As the holiday season has come to a close, some, unfortunately, are struggling with the annoyance of a drunk driving arrest. Because it can take such small amounts of alcohol to result in burdensome penalties and fees, driving while under the influence can often become the beginning of a long and drawn out legal process. However, knowing the most updated Pennsylvania laws on driving while under the influence can save time, money and headaches in the long run.
There can be multiple sides to any incident involving driving while under the influence. Findlaw lists the various options drivers in the state can take when making a defense to drunk driving, noting that the most successful defenses usually involve the criticism of the officer's observations of the incident. If one suspects a breathalyzer test was inaccurate, they could choose to attack the validity of the arrest. One known approach to defending a drunk driving charge is that of claiming necessity -- this defense holds that a driver had no other option than to get behind the wheel after drinking, and that the risks they wished to avoid would have been more dangerous than the risks of a DUI. Another affirmative defense is entrapment; this defense is used when an officer is somehow involved in pressuring a driver to operate the vehicle while intoxicated. Other common defense approaches include improper stops and administration and accuracy of field sobriety tests.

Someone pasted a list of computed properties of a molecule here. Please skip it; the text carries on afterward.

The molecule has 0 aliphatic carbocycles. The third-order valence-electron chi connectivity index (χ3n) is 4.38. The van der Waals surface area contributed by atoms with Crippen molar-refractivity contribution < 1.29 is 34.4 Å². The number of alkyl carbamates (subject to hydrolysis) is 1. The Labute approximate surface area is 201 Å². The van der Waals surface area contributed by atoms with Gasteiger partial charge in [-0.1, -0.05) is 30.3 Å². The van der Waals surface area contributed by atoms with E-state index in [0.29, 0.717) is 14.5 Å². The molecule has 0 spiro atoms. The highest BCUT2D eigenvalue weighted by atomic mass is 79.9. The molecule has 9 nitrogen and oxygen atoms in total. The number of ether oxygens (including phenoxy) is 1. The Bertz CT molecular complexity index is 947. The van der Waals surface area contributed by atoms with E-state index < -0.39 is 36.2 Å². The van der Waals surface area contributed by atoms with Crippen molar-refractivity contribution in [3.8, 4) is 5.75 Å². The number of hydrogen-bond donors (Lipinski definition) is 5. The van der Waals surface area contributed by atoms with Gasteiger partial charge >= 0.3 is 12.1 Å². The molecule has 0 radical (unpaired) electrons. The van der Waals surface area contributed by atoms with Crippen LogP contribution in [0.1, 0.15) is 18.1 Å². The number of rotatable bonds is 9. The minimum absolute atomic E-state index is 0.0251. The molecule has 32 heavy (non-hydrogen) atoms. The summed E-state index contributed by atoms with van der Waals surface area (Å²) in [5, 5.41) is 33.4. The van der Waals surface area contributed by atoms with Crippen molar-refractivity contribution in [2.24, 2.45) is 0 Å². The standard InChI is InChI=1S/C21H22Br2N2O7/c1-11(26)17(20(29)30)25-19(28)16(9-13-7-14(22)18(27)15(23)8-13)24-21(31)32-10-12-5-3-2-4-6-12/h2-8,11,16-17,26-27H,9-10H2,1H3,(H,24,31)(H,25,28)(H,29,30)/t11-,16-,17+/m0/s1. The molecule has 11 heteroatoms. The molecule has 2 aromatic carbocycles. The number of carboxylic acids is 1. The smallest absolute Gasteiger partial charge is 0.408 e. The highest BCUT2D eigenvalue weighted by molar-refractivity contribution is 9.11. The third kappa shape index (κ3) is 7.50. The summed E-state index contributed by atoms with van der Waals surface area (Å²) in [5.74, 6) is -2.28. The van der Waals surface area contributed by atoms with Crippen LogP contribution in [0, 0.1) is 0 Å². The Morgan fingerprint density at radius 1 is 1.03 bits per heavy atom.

Another important factor affecting current drunk driving arrests is the adjusting of Pennsylvania's DUI laws. According to the Pittsburgh Tribune-Review, those who refuse to submit a blood-alcohol test could face fines, even without a police warrant. If a driver refuses to take the test, are convicted and lose their license, regaining the license could require anywhere from a $500 to $2,000 fee. There are differing views surrounding these new adjustments, and the repercussions to DUI charges can be severe, but also preventable.